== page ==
A function, \(y\), of \(x\) has gradient \(4x - 3\) at the point \((x,y)\) and the minimum value of the function is \(-\tfrac{1}{8}\). Express \(y\) in terms of \(x\)

The first part of the question tells us that \[ \frac{dy}{dx} = 4x - 3. \] so we know that \[\begin{equation}\label{eq:indefinite-eq-for-y} y = \int \frac{dy}{dx} \:dx = 2x^2 - 3x + c \end{equation}\]

for some constant \(c\). (This is a consequence of the fundamental theorem of calculus.)

The curve is a parabola and since the coefficient of \(x^2\) is positive we know its single stationary point is a minimum. We are also given that the \(y\)-value at the minimum is \(-\dfrac{1}{8}\).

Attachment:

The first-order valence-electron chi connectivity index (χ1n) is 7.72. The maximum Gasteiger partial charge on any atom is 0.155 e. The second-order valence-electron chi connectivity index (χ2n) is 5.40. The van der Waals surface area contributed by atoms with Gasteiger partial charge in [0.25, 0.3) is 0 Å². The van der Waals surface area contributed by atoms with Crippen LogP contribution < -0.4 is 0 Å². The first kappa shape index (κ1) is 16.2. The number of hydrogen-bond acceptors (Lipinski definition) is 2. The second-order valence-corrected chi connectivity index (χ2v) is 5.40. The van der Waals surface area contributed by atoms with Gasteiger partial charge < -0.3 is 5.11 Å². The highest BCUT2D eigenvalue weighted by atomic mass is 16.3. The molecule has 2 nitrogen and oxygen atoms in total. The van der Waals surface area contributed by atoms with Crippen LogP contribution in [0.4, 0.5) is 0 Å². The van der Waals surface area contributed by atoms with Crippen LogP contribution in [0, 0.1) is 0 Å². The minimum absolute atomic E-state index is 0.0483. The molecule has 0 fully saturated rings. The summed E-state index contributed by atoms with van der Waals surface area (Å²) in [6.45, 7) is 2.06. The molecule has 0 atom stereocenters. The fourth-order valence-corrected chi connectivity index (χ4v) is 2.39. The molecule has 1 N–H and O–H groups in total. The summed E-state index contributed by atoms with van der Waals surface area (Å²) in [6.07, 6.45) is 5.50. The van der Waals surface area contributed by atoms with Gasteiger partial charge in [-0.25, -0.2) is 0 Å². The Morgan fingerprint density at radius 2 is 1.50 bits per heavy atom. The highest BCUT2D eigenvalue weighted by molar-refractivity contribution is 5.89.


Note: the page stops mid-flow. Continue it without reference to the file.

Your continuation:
This minimum occurs where \(\dfrac{dy}{dx} = 0 \implies x = \dfrac{3}{4}\). Substituting into equation \(\eqref{eq:indefinite-eq-for-y}\), we have that \[\begin{align*} -\frac{1}{8} = 2 \left( \frac{3}{4} \right)^2 - 3 \cdot \frac{3}{4} + c &\implies c = -\frac{1}{8} - \frac{9}{8} + \frac{9}{4} \\ &\implies c = 1. \end{align*}\]

So we know that the equation of the curve is \(y = 2x^2 - 3x + 1\).

…and sketch the graph of \(y\) against \(x\).

We can factorise the expression for \(y\) as \[ y = 2x^2 - 3x + 1 = (2x - 1)(x - 1). \] We thus have that the equation \(y = 0\) has two roots, at \(x = \dfrac{1}{2}\) and \(1\). The graph has a minimum at the point \(\left( \dfrac{3}{4}, -\dfrac{1}{8} \right)\), and finally, the \(y\)-intercept of the function is \(1\).

A sketch of the function $y = (2x - 1)(x - 1)$, with $-1 \le x \le 2$.